Keep it quiet—Road noise, people yacking, dogs barking, music blaring…noise disturbs your peace and stresses you out which adds another layer to your sleep challenges. Noise masking earbuds are a key advantage to better sleep in your RV.

Noise tends to be the number one complaint from RVers. With SoundOff earbuds, you simply don’t hear those noises anymore—and they work double-duty during your work time. Our earbuds play a calming pink noise which will not only block out intrusive sounds but will help you focus so you can get your work done—then you can get on with the fun stuff.

Say Yes to comfort—You must be comfortable to relax and fall asleep. Don’t skimp on the cozy bedding and comfy PJs. You might also try some essential oils that smell nice and promote sleep.

Bottom line, if it doesn’t make you feel relaxed and ready to sleep when you enter, you still have some work to do on your sleep space.

An RV parked in the hot desert sun. This is not ideal for daytime sleep, but black out shades can help.

Two of the biggest challenges to daytime sleep are controlling light and temperature. Eye masks, blackout curtains—and finding the right parking space can help you sleep better in your RV.

Establishing a routine and sticking to it

Here’s where the discipline starts. Sleep challenges for nomads can be overcome by making sleep a priority.

That means creating a daily plan for getting your best sleep—and being consistent in your follow through. These proactive, sleep promoting steps will help train your body for better sleep…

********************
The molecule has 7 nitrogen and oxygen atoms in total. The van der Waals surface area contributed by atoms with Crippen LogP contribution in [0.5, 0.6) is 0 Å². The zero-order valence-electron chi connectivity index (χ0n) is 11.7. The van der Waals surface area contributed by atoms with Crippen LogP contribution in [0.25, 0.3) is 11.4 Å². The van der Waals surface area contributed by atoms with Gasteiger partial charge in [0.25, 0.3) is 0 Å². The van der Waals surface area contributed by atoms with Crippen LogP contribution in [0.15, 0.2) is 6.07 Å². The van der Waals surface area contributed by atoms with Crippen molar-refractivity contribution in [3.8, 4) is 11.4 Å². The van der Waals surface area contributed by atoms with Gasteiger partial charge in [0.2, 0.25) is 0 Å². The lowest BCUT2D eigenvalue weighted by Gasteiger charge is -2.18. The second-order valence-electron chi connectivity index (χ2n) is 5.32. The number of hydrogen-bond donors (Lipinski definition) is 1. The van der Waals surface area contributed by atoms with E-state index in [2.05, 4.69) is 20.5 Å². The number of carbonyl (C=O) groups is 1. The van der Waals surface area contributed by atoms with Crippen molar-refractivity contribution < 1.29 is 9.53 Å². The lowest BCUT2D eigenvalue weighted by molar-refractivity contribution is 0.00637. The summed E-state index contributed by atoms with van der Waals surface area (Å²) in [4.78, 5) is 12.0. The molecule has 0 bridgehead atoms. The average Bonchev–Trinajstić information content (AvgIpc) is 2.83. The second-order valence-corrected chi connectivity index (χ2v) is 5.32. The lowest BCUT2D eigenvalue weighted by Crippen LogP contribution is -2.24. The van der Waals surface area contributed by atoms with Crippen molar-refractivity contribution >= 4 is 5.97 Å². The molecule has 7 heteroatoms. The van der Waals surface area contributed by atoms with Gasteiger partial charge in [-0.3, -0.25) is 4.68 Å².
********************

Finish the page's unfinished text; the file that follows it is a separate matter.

• Figure out your best sleep schedule—decide on a bedtime and wake-up time and as much as possible, go to bed at the same time each day, and wake up at the same time each day. Even on weekends. This helps regulate your natural sleep-wake cycle.
  • Hydrate when you get up in the morning and be sure to get adequate fluids during the day.
  • If you drink coffee or other caffeinated beverages, cut them off by early afternoon.
  • Set a time for moderate daily exercise—be sure it’s not close to bedtime, so you’re not too stimulated to fall asleep.
  • Establish times for your meals, and eat them at the same time each day
  • As much as possible, avoid naps. If you really need them, keep them to no longer than 30 minutes. Napping longer can make it harder to fall asleep when you’re ready for bed.
  • Build in some social time—a sense of community helps ward off depression—and most of the time, it’s fun.
  • Cut off alcoholic beverages a few hours before bed
  • Create a wind-down routine to relax you and help you fall asleep.  Do it the same time each day.

Work with your biology

Don’t be intimidated by the words routine, schedule, and discipline. There’s science behind this and it’s called chronobiology. Learning to work in cooperation with your personal biorhythms will help you sleep better, feel better, and be more productive. The gist is that your body is programmed to do certain tasks better at certain times of the day based on your chronotype. For best results in developing your daily routine, discover your chronotype’s “best times to do everything”. You can start with this free quiz.

Preparing your body for daytime sleep